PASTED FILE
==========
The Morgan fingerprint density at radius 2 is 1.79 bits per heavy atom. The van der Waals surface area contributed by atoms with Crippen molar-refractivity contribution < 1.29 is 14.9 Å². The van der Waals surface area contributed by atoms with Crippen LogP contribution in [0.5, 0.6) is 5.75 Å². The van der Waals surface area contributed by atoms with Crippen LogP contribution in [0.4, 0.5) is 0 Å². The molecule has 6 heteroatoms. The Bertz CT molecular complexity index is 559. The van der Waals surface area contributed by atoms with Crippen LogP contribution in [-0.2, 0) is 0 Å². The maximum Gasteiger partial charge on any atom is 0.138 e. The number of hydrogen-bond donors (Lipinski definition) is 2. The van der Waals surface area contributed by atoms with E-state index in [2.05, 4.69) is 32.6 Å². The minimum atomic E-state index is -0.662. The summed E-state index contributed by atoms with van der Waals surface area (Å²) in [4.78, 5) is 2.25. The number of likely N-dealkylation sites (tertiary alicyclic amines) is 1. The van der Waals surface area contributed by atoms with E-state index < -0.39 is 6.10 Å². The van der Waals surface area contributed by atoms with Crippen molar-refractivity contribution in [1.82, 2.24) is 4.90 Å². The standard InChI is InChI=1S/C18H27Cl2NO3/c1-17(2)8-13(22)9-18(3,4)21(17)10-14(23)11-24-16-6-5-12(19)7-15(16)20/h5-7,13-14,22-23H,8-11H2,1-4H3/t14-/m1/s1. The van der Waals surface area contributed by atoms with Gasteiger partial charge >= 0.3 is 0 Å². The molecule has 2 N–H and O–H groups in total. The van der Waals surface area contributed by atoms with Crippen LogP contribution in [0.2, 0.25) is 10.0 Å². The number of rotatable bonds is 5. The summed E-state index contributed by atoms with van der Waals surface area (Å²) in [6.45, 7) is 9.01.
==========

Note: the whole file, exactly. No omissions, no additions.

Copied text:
The Morgan fingerprint density at radius 2 is 1.79 bits per heavy atom. The van der Waals surface area contributed by atoms with Crippen molar-refractivity contribution < 1.29 is 14.9 Å². The van der Waals surface area contributed by atoms with Crippen LogP contribution in [0.5, 0.6) is 5.75 Å². The van der Waals surface area contributed by atoms with Crippen LogP contribution in [0.4, 0.5) is 0 Å². The molecule has 6 heteroatoms. The Bertz CT molecular complexity index is 559. The van der Waals surface area contributed by atoms with Crippen LogP contribution in [-0.2, 0) is 0 Å². The maximum Gasteiger partial charge on any atom is 0.138 e. The number of hydrogen-bond donors (Lipinski definition) is 2. The van der Waals surface area contributed by atoms with E-state index in [2.05, 4.69) is 32.6 Å². The minimum atomic E-state index is -0.662. The summed E-state index contributed by atoms with van der Waals surface area (Å²) in [4.78, 5) is 2.25. The number of likely N-dealkylation sites (tertiary alicyclic amines) is 1. The van der Waals surface area contributed by atoms with E-state index < -0.39 is 6.10 Å². The van der Waals surface area contributed by atoms with Crippen molar-refractivity contribution in [1.82, 2.24) is 4.90 Å². The standard InChI is InChI=1S/C18H27Cl2NO3/c1-17(2)8-13(22)9-18(3,4)21(17)10-14(23)11-24-16-6-5-12(19)7-15(16)20/h5-7,13-14,22-23H,8-11H2,1-4H3/t14-/m1/s1. The van der Waals surface area contributed by atoms with Gasteiger partial charge >= 0.3 is 0 Å². The molecule has 2 N–H and O–H groups in total. The van der Waals surface area contributed by atoms with Crippen LogP contribution in [0.2, 0.25) is 10.0 Å². The number of rotatable bonds is 5. The summed E-state index contributed by atoms with van der Waals surface area (Å²) in [6.45, 7) is 9.01.